3 Matthews, A. (1882). History of Cass County, Michigan : with illustrations and biographical sketches of some of its prominent men and pioneers. Waterman, Watkins & Co. (Chicago). Print.|
4 Dwyer, D. (2022, February 17). After more than 150 years, the legacy of a thriving Black community in Cass County continues on. Michigan Radio. Web. Retrieved 10/8/2022.
5 Courthouse History. Keith Vincent. 2018. Web. Retrieved 10/7/22.
6 Cass County Courthouse State Historical Markers. The Historical Marker Database. 2013. Web. Retrieved 10/7/22.
7 Sanborn Fire Insurance Map- Cassopolis, Michigan. 1899. Sanborn Fire Insurance Company. Library of Congress. Web. Retrieved 10/8/22.
8 Historical Notes from the Last Courthouse Renovation (1977). Cass County, Michigan. Web. Retrieved 10/7/22.
9 Cass County Courthouse Rehabilitation Study (2010, October 7). Quinn Evans Architects [Ann Arbor]. Web. Retrieved October 7, 2022.
10 Colton, S. (2021, December 17). Commissioners eye new future for historic Cass County Courthouse. Leader Publications [Niles]. Web. Retrieved 10/8/22.

4 thoughts on “The Cass County, Michigan Courthouse (1899-2003)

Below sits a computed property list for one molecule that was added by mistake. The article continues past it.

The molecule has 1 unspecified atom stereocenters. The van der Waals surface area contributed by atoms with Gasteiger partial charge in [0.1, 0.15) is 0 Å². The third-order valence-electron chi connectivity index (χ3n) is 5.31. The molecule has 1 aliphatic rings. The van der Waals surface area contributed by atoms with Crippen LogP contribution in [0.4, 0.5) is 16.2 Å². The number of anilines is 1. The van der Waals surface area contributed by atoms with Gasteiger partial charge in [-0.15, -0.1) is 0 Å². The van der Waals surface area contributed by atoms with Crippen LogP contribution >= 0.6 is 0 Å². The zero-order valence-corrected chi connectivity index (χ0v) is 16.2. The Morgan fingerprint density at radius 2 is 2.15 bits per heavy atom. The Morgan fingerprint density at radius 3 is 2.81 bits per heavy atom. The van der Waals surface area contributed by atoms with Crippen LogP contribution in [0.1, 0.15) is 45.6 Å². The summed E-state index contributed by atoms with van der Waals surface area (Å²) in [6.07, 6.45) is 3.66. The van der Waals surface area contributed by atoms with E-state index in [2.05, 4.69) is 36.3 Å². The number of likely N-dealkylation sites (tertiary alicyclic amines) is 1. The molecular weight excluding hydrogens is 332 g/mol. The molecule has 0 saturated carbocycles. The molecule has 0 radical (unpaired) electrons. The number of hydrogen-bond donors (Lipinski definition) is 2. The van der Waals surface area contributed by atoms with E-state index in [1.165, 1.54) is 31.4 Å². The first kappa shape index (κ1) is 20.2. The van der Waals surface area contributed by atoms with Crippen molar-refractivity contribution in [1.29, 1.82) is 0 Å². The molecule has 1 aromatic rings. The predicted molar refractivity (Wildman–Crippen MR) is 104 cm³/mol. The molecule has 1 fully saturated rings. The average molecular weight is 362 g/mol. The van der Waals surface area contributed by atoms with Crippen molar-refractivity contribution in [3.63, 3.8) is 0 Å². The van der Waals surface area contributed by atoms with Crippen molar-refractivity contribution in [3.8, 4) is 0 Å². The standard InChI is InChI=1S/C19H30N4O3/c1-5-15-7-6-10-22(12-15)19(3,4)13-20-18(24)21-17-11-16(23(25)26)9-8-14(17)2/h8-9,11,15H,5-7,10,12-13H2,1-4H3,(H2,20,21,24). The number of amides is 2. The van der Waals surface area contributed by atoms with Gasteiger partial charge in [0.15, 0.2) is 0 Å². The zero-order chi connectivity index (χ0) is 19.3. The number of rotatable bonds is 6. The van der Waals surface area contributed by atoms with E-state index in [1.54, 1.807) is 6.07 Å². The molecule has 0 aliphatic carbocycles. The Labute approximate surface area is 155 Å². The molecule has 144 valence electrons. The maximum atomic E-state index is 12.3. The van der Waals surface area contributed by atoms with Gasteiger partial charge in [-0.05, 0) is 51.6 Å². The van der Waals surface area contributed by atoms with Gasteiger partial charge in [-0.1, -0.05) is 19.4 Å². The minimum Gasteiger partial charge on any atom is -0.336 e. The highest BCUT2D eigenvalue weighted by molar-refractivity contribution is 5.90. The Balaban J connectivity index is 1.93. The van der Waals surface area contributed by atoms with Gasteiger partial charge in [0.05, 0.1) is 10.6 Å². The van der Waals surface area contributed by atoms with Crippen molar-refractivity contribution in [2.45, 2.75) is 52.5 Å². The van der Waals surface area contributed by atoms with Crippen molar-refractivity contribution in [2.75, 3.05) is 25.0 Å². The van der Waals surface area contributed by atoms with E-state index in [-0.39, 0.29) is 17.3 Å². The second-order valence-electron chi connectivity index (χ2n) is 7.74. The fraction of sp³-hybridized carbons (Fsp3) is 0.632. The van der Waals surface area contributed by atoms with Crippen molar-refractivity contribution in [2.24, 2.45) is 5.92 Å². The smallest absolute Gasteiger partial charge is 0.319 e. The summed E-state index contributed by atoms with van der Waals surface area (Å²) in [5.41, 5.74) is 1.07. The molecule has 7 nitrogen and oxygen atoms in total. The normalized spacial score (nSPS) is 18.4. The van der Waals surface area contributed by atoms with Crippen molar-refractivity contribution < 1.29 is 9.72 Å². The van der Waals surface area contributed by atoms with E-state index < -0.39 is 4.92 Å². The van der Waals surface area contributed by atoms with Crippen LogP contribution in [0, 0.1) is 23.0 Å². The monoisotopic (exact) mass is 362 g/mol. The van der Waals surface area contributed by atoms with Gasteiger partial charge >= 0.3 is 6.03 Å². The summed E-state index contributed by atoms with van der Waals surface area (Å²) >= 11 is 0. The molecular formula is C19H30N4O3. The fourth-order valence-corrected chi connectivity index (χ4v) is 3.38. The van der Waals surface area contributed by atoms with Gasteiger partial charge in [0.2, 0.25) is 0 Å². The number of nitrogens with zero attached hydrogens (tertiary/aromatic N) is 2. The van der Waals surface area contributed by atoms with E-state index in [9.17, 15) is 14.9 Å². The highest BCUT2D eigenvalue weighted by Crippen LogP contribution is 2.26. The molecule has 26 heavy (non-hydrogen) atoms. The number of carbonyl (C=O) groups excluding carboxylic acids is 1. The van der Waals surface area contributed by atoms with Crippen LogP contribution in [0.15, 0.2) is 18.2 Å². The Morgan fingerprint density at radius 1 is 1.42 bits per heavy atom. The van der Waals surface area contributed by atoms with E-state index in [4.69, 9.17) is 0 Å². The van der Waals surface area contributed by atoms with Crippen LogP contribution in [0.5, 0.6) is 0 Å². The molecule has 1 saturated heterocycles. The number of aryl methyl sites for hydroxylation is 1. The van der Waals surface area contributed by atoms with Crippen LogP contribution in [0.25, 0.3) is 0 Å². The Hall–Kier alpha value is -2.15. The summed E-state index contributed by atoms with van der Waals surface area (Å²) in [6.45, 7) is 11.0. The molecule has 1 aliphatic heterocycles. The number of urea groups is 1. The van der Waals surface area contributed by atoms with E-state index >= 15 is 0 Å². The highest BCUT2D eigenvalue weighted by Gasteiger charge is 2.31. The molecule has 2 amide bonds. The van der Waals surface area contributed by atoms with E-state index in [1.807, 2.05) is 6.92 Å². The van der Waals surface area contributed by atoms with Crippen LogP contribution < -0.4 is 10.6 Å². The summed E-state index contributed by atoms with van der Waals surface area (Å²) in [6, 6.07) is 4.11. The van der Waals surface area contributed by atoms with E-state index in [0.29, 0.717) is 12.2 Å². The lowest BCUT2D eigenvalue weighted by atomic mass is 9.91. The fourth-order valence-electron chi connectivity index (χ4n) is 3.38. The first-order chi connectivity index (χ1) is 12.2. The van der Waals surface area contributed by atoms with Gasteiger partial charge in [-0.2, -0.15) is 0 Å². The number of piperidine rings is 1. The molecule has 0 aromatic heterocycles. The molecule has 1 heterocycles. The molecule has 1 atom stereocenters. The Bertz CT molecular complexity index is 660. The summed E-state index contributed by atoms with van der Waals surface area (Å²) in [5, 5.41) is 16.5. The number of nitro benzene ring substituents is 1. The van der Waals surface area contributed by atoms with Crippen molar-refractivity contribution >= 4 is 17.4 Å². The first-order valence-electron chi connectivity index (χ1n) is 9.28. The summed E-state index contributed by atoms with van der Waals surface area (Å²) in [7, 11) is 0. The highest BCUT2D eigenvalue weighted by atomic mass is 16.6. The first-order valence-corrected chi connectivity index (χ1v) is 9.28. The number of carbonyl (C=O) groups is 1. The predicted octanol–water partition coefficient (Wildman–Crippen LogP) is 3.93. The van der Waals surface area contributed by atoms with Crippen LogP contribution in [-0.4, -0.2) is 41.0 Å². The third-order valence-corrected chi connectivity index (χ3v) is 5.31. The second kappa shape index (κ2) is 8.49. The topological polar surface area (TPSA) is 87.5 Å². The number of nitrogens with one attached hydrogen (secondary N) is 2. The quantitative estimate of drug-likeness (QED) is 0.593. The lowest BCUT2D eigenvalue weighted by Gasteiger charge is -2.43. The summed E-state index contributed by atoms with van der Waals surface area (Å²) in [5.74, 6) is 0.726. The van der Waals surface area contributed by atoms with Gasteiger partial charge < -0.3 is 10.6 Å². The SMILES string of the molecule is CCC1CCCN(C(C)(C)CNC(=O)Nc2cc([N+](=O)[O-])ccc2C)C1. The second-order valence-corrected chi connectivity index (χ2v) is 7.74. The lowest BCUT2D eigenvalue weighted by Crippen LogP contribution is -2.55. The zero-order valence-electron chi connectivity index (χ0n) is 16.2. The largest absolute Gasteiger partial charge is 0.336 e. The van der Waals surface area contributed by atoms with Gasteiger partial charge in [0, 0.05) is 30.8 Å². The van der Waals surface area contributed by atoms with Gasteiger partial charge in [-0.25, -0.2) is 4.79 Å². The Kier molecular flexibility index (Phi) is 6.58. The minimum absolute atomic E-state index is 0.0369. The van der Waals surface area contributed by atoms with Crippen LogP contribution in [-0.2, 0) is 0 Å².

1. My grandparents lived in Cass County most of the time our lives overlapped. They lived in a singlewide trailer on a little lake (that doesn’t exist anymore — it was drained) a mile east of M-62 between Cassopolis and Dowagiac. In the 70s and early 80s when I’d go up there a lot, Cassopolis was dumpy and Dowagiac was fairly nice. But there was this bar in Cassopolis that made TRULY OUTSTANDING cheeseburgers. Oh man, to be able to have one today.

    I have no memory of the Cass County Courthouse.

    Liked by 1 person

    1. I’d read your posts about going to stay at Camp Grandma and knew that your grandparents lived around there. I specifically remember that your grandma seriously knew where to find a cheeseburger! I wonder what that bar is called.

      It’s strange to drain a lake; I’d love to learn more about the reasoning behind that call.

      I’ve been in Dowagiac once as a kid and remember it being fine. Courthouses in Paw Paw, St. Joseph, and Allegna have eluded me thus far.


    1. I thought so too! Hopefully the county will come up with some use for it. The courthouse in St. Joseph County just due east has a similar physical arrangement, but the old courthouse is still being used.

      Liked by 1 person

Leave a Reply

Fill in your details below or click an icon to log in: Logo

You are commenting using your account. Log Out /  Change )

Twitter picture

You are commenting using your Twitter account. Log Out /  Change )

Facebook photo

You are commenting using your Facebook account. Log Out /  Change )

Connecting to %s